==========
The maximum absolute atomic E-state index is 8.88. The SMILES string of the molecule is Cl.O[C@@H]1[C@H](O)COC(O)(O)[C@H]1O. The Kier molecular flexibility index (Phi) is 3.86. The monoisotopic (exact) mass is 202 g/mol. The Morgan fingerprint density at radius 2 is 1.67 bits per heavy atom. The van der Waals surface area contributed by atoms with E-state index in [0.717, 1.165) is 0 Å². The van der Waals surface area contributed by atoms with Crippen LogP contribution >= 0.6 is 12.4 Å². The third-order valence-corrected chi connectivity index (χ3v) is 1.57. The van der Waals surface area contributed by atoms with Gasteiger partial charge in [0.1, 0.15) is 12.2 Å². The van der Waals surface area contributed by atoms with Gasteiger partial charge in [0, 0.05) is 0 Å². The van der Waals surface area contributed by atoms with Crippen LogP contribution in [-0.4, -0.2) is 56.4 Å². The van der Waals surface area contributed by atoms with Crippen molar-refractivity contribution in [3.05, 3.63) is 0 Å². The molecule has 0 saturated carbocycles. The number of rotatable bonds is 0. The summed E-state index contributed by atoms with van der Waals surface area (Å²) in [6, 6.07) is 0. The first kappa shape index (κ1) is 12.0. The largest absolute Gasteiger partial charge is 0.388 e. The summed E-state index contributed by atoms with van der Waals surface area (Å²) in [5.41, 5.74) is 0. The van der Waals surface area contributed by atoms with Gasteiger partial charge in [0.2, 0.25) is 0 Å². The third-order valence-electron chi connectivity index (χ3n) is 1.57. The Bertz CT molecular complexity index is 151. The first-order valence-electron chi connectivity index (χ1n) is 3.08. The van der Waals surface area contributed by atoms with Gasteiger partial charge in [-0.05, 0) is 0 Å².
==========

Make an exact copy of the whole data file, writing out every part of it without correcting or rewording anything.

The maximum absolute atomic E-state index is 8.88. The SMILES string of the molecule is Cl.O[C@@H]1[C@H](O)COC(O)(O)[C@H]1O. The Kier molecular flexibility index (Phi) is 3.86. The monoisotopic (exact) mass is 202 g/mol. The Morgan fingerprint density at radius 2 is 1.67 bits per heavy atom. The van der Waals surface area contributed by atoms with E-state index in [0.717, 1.165) is 0 Å². The van der Waals surface area contributed by atoms with Crippen LogP contribution >= 0.6 is 12.4 Å². The third-order valence-corrected chi connectivity index (χ3v) is 1.57. The van der Waals surface area contributed by atoms with Gasteiger partial charge in [0.1, 0.15) is 12.2 Å². The van der Waals surface area contributed by atoms with Gasteiger partial charge in [0, 0.05) is 0 Å². The van der Waals surface area contributed by atoms with Crippen LogP contribution in [-0.4, -0.2) is 56.4 Å². The van der Waals surface area contributed by atoms with Crippen molar-refractivity contribution in [3.05, 3.63) is 0 Å². The molecule has 0 saturated carbocycles. The number of rotatable bonds is 0. The summed E-state index contributed by atoms with van der Waals surface area (Å²) in [6, 6.07) is 0. The first kappa shape index (κ1) is 12.0. The largest absolute Gasteiger partial charge is 0.388 e. The summed E-state index contributed by atoms with van der Waals surface area (Å²) in [5.41, 5.74) is 0. The van der Waals surface area contributed by atoms with Gasteiger partial charge in [0.2, 0.25) is 0 Å². The third-order valence-electron chi connectivity index (χ3n) is 1.57. The Bertz CT molecular complexity index is 151. The first-order valence-electron chi connectivity index (χ1n) is 3.08. The van der Waals surface area contributed by atoms with Gasteiger partial charge in [-0.05, 0) is 0 Å².